I like these awards to come around almost by osmosis. I considered another way for Bergman-connected people: like Liv Ullmann, unfortunately I did not see her most recent film (as director).

It seemed like a stretch to pick Max von Sydow, as someone active this year only in the very beginning of the new Star Wars, but as I thought about it it started making more and more sense. He’s been considered before and was part of a BAM-nominated cast this year.

In the future, he will be the human embodiment of Bran’s raven on Game of Thrones.

Winter Light (1963)

He has connections with other liftetime winners: He co-Starred with Werner Herzog in What Dreams May Come, was in Woody Allen’s Hannah and Her Sisters, 14 feature films with Ingmar Bergman himself and Best Intentions based on Bergman’s novel, Sleepless with Dario Argento, and Minority Report with Steven Spielberg.

In a year with another sub-par Bond, it made me long for old Bond films and von Sydow was Blofeld in Never Say Never Again.

Considering that Robin Williams passed well before his time, and the seemingly-immortal Christopher Lee did as well, it’s not too late but about time to honor Max von Sydow. He clearly has well-earned longevity of his career on his side with credits in the ‘50s, ‘60s, ‘70s, ‘80s, ‘90s, ‘00s, ‘10s; in other words consecutive decades. He’s 86 years old, and debuted at 22 in Miss Julie (1951).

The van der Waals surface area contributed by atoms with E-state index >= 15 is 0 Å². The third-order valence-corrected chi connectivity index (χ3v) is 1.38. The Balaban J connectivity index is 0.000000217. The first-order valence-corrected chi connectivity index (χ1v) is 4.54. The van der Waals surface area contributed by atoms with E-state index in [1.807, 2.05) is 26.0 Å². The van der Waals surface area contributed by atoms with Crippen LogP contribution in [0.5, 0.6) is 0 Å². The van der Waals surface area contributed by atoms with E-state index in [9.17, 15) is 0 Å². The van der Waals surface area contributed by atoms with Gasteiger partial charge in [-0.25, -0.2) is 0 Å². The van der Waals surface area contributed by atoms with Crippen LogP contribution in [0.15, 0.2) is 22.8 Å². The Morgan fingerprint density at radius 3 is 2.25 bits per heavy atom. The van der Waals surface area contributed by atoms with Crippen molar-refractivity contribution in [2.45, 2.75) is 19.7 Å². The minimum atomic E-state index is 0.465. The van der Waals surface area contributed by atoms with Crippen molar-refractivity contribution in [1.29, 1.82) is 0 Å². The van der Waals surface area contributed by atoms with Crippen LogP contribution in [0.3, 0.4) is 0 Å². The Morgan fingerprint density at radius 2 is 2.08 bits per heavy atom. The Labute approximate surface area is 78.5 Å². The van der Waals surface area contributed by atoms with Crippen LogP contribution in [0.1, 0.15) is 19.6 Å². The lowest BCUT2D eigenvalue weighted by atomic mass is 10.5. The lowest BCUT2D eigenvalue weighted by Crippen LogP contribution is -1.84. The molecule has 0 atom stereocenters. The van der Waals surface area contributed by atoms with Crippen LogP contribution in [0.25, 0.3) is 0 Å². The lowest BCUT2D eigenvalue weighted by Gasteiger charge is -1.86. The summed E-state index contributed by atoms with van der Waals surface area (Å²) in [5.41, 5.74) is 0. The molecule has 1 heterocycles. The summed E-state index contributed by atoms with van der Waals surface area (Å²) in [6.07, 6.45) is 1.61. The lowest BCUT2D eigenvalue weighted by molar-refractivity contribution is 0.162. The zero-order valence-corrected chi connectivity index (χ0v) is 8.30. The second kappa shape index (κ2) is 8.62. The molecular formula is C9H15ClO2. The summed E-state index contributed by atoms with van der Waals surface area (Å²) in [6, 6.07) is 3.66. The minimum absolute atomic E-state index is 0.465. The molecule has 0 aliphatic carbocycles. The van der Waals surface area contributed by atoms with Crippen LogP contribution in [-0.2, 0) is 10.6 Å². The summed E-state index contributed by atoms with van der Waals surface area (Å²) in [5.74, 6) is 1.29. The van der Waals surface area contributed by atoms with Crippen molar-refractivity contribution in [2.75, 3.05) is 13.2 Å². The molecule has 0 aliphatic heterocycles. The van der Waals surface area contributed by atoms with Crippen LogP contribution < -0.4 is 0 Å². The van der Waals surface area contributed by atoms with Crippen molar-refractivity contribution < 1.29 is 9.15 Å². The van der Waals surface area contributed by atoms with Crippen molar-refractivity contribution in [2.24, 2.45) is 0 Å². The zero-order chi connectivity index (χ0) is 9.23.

He was Oscar nominated in 1989 and 2012 (most recently for Extremely loud and Incredibly Close), Golden Globes in 1967 and 1974, Emmy in 1990.

Yet more impressive are his list of credits I’ve not even mentioned yet.

  • Shutter Island
  • The Diving Bell and the Butterfly
  • Snow Falling on Cedars
  • Leland Gaunt in Needful Things; perfection of casting imperfection of adaptation
  • The Diary of Anne Frank
  • Ghostbusters II
  • Pelle the Conqueror
  • Conan the Barbarian
  • Flash Gordon

He went from something like Winter Light to playing Christ in The Greatest Story Ever Told to being Father Merrin in The Exorcist.

His credits are multi-lingual.

Even the blind spots I have with him are well-regarded:

  • Tudors
  • Dune
  • Dreamscape
  • Ice Pirates
  • Three Days of the Condor
  • Steppenwolf
  • New Land
  • Emigrants



His voice has even featured in games like Skyrim and Ghostbusters.

When I discovered he was going to be on Game of Thrones my reaction was simply “Wow. Wow. Wow. Wow,” which was frequently how I reacted to his performances.

Max von Sydow is a true living legend.